Texting drivers appear to have given a collective shrug to public concerns about their habit, so United States Transportation Secretary Roy La Hood called a two-day summit in September to look for ways to force them to quit. A nationwide ban seems likely, but at least two experts say there is a better approach.
Meanwhile, there is no lack of support for a ban. Ford Motor Company commissioned a survey that shows 93 percent of licensed drivers support a ban on texting. But only 42 per cent of the respondents said they thought drivers would actually stop texting if it were banned.
Ergonomics thinking is implicit in the approach suggested by the two experts, Mark A. Shiffrin, a lawyer and a former consumer protection commissioner for Connecticut, and Avi Silberschatz, the chairman of the computer science department at Yale. The way to stop people from using cell phones while driving is not to make it a crime, they said, as too many drivers value convenience more than safety and would assume they wouldn’t get caught. Their suggestions in the New York Times on October 4 take into account the tendency of human nature to override commonsense, whether imposed in the form of a ban or not.
As a more effective approach, they recommend encouraging telecommunications companies to harness technology to make it difficult or impossible to text and drive at the same time. Cell phone towers could be engineered to cease transmitting a signal while a phone is traveling, then to resume transmission when the phone has ceased moving. They also suggest that hardware in cars and software in cell phones could disable some phone functions when cars are moving. The two experts liken the approach to putting a guard on a knife handle or a grill over the blades of a fan.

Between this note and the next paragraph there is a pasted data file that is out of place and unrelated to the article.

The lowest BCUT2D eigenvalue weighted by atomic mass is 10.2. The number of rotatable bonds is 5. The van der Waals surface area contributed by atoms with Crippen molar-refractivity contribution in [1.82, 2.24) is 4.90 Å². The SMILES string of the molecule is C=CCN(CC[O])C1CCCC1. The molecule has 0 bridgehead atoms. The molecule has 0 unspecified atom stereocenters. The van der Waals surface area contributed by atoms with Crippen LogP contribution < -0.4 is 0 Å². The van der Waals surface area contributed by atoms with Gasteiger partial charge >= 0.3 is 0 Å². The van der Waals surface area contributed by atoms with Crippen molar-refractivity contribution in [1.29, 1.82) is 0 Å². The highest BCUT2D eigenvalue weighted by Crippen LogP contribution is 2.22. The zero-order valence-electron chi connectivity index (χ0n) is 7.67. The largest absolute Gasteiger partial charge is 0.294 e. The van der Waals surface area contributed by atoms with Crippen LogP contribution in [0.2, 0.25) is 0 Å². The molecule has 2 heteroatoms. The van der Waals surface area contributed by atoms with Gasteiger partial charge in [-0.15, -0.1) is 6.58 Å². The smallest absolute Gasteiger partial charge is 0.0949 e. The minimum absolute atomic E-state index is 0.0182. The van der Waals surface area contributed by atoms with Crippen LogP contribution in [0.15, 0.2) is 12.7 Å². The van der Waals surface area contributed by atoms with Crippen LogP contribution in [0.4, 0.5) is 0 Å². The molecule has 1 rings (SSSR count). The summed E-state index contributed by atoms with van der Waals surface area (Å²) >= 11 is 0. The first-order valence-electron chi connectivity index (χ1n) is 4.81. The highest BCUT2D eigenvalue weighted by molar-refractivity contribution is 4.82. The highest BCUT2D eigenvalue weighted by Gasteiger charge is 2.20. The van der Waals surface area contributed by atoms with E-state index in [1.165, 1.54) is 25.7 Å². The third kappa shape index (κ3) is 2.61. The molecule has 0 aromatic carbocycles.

Passenger texting isn’t a threat to safety, so the technology could be further engineered to allow only passengers to use the devices when a vehicle is in motion. The experts suggest this might be accomplished by tethering phones that can override the safety shut-off to the passenger side of the car.
Shiffrin and Silberschatz argue that technologically impeding cell phone talk as well as texting by a driver in a moving car has merit. They point to research evidence that the distraction of the call, regardless of how it is made or responded to, creates an underlying level of danger.
An October 7 NewsDay editorial takes the same line. This is a job better left to the folks who gave us cell phones and the ability to send and receive text messages, according to the editorial. Too often it’s only after a crash that it becomes clear a driver was texting. Technology created this problem, the editorial argues, and technology should solve it.
It proposes a web site where motorists can test their ability to drive when they have their eyes and thumbs on a mobile device as “the sobering dose of reality drivers need.”
Sources: Ford Motor Company; New York Times; NewsDay